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Distal Radius Fracture (Colle's Fracture)

The forearm consists of two bones, the radius and ulna. The radius is the larger of the two forearm bones, and the region towards the wrist is called the distal end. Fractures in this end are most common.

The distal radius can be broken in various ways, but generally occurs around 2cm from the distal end of the wrist. The most commonly occurring distal radius fracture is the Colle’s fracture, which leads to an upward tilting of the broken radius bone. Other types of distal radius fractures include:

  • Intra-articular fracture: Fracture extending into the wrist joint
  • Extra-articular fracture: Fracture not extending into the wrist joint
  • Open fracture: Fractured bone, which breaks through the skin
  • Comminuted fracture: Bone fractured into more than two pieces


Falling onto an outstretched arm is the most common way to fracture the distal radius. Other causes include:

  • Minor falls with the presence of osteoporosis (fragile bones)
  • Major trauma to the wrist during a vehicular accident


The symptoms occurring with distal radius fractures include bruising, swelling, immediate pain and tenderness, and limited mobility. The broken wrist may also appear deformed.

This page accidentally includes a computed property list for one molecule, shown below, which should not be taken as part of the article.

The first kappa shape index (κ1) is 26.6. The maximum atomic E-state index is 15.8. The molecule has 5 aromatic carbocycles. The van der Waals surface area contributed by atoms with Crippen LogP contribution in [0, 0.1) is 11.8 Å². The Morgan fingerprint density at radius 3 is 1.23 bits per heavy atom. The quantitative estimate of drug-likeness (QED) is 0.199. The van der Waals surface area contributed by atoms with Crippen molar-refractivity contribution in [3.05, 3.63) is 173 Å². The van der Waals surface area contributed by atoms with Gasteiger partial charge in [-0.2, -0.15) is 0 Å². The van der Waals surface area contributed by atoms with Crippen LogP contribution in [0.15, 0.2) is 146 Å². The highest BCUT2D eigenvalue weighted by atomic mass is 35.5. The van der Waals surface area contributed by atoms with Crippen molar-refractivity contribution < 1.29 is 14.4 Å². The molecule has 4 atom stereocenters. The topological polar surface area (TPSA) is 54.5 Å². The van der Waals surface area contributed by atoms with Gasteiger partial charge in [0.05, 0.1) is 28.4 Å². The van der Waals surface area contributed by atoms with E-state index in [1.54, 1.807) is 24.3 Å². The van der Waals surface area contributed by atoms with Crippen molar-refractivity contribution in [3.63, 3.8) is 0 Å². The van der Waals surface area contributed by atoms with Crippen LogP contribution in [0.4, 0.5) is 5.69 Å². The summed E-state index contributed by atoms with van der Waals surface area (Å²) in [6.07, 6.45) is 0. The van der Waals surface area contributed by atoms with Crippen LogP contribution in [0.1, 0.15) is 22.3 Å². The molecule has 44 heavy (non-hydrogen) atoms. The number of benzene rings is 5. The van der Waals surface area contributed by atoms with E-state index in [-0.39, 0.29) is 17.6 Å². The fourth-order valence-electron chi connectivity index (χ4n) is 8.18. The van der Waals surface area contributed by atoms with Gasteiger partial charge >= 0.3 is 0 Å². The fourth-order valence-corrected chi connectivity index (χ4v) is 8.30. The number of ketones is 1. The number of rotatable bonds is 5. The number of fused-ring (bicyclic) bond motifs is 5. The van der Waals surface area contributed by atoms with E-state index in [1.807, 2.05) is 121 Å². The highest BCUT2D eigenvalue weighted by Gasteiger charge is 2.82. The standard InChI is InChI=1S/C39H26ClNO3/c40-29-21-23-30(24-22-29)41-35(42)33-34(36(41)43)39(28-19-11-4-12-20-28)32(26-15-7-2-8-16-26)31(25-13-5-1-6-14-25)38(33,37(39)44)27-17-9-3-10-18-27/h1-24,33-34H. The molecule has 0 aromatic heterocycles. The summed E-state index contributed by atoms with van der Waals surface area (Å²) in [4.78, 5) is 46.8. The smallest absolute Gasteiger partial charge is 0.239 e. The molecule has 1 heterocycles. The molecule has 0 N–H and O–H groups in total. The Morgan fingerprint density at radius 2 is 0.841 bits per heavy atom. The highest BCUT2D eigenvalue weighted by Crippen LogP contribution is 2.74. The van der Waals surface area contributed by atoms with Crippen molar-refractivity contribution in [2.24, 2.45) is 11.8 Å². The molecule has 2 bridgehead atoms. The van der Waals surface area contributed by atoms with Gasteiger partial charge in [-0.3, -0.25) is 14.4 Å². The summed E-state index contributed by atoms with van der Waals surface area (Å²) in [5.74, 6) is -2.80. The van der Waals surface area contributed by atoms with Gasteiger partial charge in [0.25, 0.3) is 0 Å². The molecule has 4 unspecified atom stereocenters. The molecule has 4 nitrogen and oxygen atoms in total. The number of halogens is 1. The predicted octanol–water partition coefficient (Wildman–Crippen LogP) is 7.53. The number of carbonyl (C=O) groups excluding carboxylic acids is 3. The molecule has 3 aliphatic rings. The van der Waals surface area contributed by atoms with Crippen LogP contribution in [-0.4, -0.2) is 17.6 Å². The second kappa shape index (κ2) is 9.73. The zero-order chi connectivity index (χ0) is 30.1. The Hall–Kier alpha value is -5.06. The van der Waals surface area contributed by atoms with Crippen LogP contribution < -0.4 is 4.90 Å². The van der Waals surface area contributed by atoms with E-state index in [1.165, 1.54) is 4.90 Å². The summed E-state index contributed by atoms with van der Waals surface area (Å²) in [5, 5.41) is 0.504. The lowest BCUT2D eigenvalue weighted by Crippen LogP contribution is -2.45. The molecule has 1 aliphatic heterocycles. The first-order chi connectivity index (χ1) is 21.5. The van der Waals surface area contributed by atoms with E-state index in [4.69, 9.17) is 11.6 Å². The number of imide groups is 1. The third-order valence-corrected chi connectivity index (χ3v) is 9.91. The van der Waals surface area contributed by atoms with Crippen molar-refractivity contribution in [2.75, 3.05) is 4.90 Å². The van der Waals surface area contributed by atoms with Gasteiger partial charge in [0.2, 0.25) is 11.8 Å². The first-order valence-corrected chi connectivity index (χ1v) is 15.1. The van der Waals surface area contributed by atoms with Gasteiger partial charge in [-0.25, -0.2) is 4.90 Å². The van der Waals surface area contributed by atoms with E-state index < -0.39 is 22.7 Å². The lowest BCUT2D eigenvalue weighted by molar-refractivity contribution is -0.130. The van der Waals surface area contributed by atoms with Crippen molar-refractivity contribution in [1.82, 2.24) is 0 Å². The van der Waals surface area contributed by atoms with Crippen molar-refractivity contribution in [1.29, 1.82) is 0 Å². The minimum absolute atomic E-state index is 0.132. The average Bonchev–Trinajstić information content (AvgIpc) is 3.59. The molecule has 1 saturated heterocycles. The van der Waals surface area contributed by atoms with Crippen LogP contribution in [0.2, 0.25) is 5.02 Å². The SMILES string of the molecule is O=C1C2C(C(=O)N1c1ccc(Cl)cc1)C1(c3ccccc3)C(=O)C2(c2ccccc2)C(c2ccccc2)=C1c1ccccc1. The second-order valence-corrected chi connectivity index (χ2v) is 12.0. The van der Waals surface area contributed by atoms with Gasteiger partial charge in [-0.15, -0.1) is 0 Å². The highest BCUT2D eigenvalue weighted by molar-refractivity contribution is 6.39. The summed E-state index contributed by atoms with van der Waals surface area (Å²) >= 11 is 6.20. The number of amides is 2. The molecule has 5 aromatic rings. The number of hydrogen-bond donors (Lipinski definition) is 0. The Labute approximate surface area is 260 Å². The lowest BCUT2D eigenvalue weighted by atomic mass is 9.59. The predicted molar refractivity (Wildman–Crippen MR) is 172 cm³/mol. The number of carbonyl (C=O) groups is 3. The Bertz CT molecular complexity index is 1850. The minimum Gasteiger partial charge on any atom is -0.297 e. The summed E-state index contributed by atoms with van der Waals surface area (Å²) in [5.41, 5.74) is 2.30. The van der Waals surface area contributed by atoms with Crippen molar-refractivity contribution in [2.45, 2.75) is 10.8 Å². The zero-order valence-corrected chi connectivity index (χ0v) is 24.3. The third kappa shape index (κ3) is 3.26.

Distal radius fractures are diagnosed with an X-ray of the wrist to detect broken or displaced bone. Sometimes, a computer tomography (CT) scan may also be required to get a detailed view of the fractured fragments.


You can protect your wrist with a splint and apply an ice pack while keeping the wrist elevated until the doctor examines it. The choice of treatment will depend on your age, level of activity and nature of fracture.

Nonsurgical treatment

If the bone is aligned properly even after the fracture, a plaster cast may be enough to allow it to heal on its own. In case the broken bones are misaligned, realignment of the broken fragments is likely to be required. This usually involves a closed reduction, which involves and anaesthetic and moving the broken bone pieces into place and straightening the bone without opening the skin. After alignment of bones, Professor Bain will place a splint or cast on your arm. The cast may be changed after a few weeks as it loosens with the reduction in swelling.

The healing process will be monitored with regular X-rays. The doctor may recommend physiotherapy to help improve the function and motion of your injured wrist.

Surgical treatment

Surgery is recommended for fractures that are displaced and cannot be corrected with a cast. Open reduction technique involves directly accessing and aligning of the broken bones through an incision. After alignment, the bones can be secured together in the correct position with the use of any of the following or a combination of these techniques:

  • Cast
  • Plate and screws
  • Metal pins (titanium or stainless steel)
  • External fixation (outside the skin stabilising frame to hold the bones in its aligned position until it heals)

Open fractures: Surgery is recommended for all open fractures within a few hours after the wrist injury. The bone and exposed soft tissues are thoroughly cleaned, antibiotics are usually administered to prevent infections, and internal fixation methods are used to hold the broken bones in correct position. For badly damaged soft tissues, a temporary external fixator may be placed. The internal fixation screws or plates may be placed after several days in a separate procedure.